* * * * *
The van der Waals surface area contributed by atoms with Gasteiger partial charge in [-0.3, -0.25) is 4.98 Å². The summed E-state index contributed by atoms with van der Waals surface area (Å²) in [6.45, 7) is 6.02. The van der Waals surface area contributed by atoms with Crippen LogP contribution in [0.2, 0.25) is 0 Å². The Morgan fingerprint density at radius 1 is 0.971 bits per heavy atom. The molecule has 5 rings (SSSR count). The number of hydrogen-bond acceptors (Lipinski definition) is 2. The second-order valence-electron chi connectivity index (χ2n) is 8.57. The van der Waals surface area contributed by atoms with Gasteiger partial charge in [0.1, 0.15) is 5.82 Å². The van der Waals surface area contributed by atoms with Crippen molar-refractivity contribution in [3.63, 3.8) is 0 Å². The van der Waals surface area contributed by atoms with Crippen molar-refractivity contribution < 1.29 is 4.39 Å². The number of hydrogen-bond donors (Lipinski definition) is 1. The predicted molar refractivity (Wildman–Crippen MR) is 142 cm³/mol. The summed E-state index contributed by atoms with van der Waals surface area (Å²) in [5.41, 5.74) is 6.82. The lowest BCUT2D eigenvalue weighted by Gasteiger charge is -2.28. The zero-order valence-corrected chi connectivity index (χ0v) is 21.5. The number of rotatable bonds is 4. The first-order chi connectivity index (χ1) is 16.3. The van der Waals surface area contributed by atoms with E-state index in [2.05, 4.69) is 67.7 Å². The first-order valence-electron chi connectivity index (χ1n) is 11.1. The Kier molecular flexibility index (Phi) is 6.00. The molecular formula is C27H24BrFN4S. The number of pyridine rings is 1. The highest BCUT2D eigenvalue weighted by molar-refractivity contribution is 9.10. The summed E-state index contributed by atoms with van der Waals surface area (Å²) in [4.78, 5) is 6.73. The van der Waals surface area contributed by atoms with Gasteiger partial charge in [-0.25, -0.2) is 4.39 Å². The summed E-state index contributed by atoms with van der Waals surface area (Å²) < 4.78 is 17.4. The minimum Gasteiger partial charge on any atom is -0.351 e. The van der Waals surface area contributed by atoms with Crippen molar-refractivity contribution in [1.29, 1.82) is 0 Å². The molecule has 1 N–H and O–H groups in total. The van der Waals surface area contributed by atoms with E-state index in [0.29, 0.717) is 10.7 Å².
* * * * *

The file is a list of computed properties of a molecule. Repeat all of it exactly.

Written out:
The van der Waals surface area contributed by atoms with Gasteiger partial charge in [-0.3, -0.25) is 4.98 Å². The summed E-state index contributed by atoms with van der Waals surface area (Å²) in [6.45, 7) is 6.02. The van der Waals surface area contributed by atoms with Crippen LogP contribution in [0.2, 0.25) is 0 Å². The Morgan fingerprint density at radius 1 is 0.971 bits per heavy atom. The molecule has 5 rings (SSSR count). The number of hydrogen-bond acceptors (Lipinski definition) is 2. The second-order valence-electron chi connectivity index (χ2n) is 8.57. The van der Waals surface area contributed by atoms with Gasteiger partial charge in [0.1, 0.15) is 5.82 Å². The van der Waals surface area contributed by atoms with Crippen molar-refractivity contribution in [3.63, 3.8) is 0 Å². The van der Waals surface area contributed by atoms with Crippen molar-refractivity contribution < 1.29 is 4.39 Å². The number of hydrogen-bond donors (Lipinski definition) is 1. The predicted molar refractivity (Wildman–Crippen MR) is 142 cm³/mol. The summed E-state index contributed by atoms with van der Waals surface area (Å²) in [5.41, 5.74) is 6.82. The lowest BCUT2D eigenvalue weighted by Gasteiger charge is -2.28. The zero-order valence-corrected chi connectivity index (χ0v) is 21.5. The number of rotatable bonds is 4. The first-order chi connectivity index (χ1) is 16.3. The van der Waals surface area contributed by atoms with E-state index in [2.05, 4.69) is 67.7 Å². The first-order valence-electron chi connectivity index (χ1n) is 11.1. The Kier molecular flexibility index (Phi) is 6.00. The molecular formula is C27H24BrFN4S. The number of pyridine rings is 1. The highest BCUT2D eigenvalue weighted by molar-refractivity contribution is 9.10. The summed E-state index contributed by atoms with van der Waals surface area (Å²) in [4.78, 5) is 6.73. The van der Waals surface area contributed by atoms with Gasteiger partial charge in [-0.25, -0.2) is 4.39 Å². The summed E-state index contributed by atoms with van der Waals surface area (Å²) < 4.78 is 17.4. The minimum Gasteiger partial charge on any atom is -0.351 e. The van der Waals surface area contributed by atoms with Crippen molar-refractivity contribution in [1.29, 1.82) is 0 Å². The molecule has 1 N–H and O–H groups in total. The van der Waals surface area contributed by atoms with E-state index in [0.29, 0.717) is 10.7 Å².